Contemplative Prayer: Coming Soon To Your Church?

Contemplative prayer is the spiritual part of the emergent church movement.  Without it, and without the Roman Catholic rituals and pagan practices, the emergent movement would just simply be a philosophical movement that rejects the authority of the Bible.  So to make it look more legitimate, there has to be a spiritual component, hence contemplative spirituality, or contemplative prayer (also called centering prayer).

CS is spreading out through all denominations in one form or another, being taught in seminaries and Bible schools, under the guise of “Spiritual Formation”.   Degree programs are sprouting up for new positions called “spiritual director”, a kind of evangelical equivalent of priests who hear confessions.  Dr. Doug Hardy is a spiritual director who teaches at Nazarene Theological Seminary.  He is a part of a group called Spiritual Directors International, which promotes contemplative prayer, and he is listed as a member of the review panel for their journal called Presence.    His fundamental calling is apparently to ” come alongside others to help facilitate their alignment with God.”  Not sure what that means.
This organization serves many purposes, including helping people find their own spiritual director.  They provide videos from various “experts” on spiritual direction, including such notable contemplatives or emergent promoters as Richard Rohr and Brother David Steindl-Rast.
One of their leading members is Lauren Artress, who wrote Walking a Sacred Path: Rediscovering the Labyrinth as a Spiritual Tool. Artress, who is a Reverend, helped popularize prayer labyrinths in the United States.  Now they are spreading into Nazarene churches and into other denominations, as well as at least one Nazarene university (Trevecca).

In the opening description of their definition of spiritual direction, SDI emphasizes that spiritual direction involves “growing closer to God (or the sacred, the holy or a higher power“. It is significant that Jesus Christ or the God of the Bible is not specifically mentioned, because this is clearly an ecumenical group whose goal is to promote spiritual direction for any religion.  You will have no doubt about that as you move through many of its pages.  I wonder how many pastors reading this would say yes to an offer to join this organization?  It certainly bothers me that a Nazarene theology professor is clearly involved with this group which welcomes collaboration with any religion that wants to provide “spiritual direction.”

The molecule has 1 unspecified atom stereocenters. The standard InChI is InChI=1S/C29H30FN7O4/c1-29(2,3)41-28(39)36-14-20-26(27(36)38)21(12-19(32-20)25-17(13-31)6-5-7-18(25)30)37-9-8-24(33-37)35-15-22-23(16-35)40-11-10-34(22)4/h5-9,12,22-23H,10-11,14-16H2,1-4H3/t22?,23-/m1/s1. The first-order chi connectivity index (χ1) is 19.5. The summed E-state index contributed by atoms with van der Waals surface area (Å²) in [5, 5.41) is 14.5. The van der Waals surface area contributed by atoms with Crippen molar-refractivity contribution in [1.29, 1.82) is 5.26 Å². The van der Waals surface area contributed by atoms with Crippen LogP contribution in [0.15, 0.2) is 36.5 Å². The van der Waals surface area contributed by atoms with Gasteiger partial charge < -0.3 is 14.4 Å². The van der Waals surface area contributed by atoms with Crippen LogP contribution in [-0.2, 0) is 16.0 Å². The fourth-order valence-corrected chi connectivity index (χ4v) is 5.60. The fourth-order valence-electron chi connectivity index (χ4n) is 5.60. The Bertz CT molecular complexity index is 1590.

The following 6 minute video (Reaching Out To The World) gives you a good idea of centering prayer: http://www.youtube.com/watch?v=jTAwBs_9D3c

At around the 3:20 mark, Father Keating says “centering prayer is the point of unity between the Christian denominations”, and then “we’re in a better position to dialogue with the great spiritual traditions of the Eastern religions, Buddhism and Hinduism, who also have a very rich and contemplative tradition…”.   Well, at least they don’t hide their agenda and purpose!
(Ray Yungen comments on Fr. Keating in this 1 minute clip from the Emerging Church DVD: http://www.youtube.com/watch?v=J7fCjhRD8UI&feature=related)

This is coming into our churches, in very subtle ways, and sometimes not so subtle.  It’s certainly not “my father’s church”, as many of us may be saying right now to ourselves.  This is all part of the contemplative spirituality movement which is sweeping evangelicalism today.  I believe it is just one of many deceptive tools that good old Satan is using to fool a lot of Christians, and not just those who are young and naive.  A lot of “seasoned” Christians, the elect if you will, are buying into this Christianized transcendental meditation.  It seems to be born out of a desire to reach new heights of communicating with and getting closer to God.  Gone are the old days of steadfast study of God’s word on a regular basis.  Gone are the days of prayer to God, submitting our requests and praise to Him, and trusting in His word for guidance, and trusting in the direction of the Holy Spirit.  Now we need to experience God in a way we have never experienced through regular prayer and Bible study.  Now we have spiritual directors, and now we have new methods of getting that “experience” that no one can have, unless we “practice the presence”, or “walk a labyrinth”, or do the Jesus Prayer that Tony Campolo (who is coming to Eastern Nazarene College in October) does for 20 minutes each morning like a magical formula.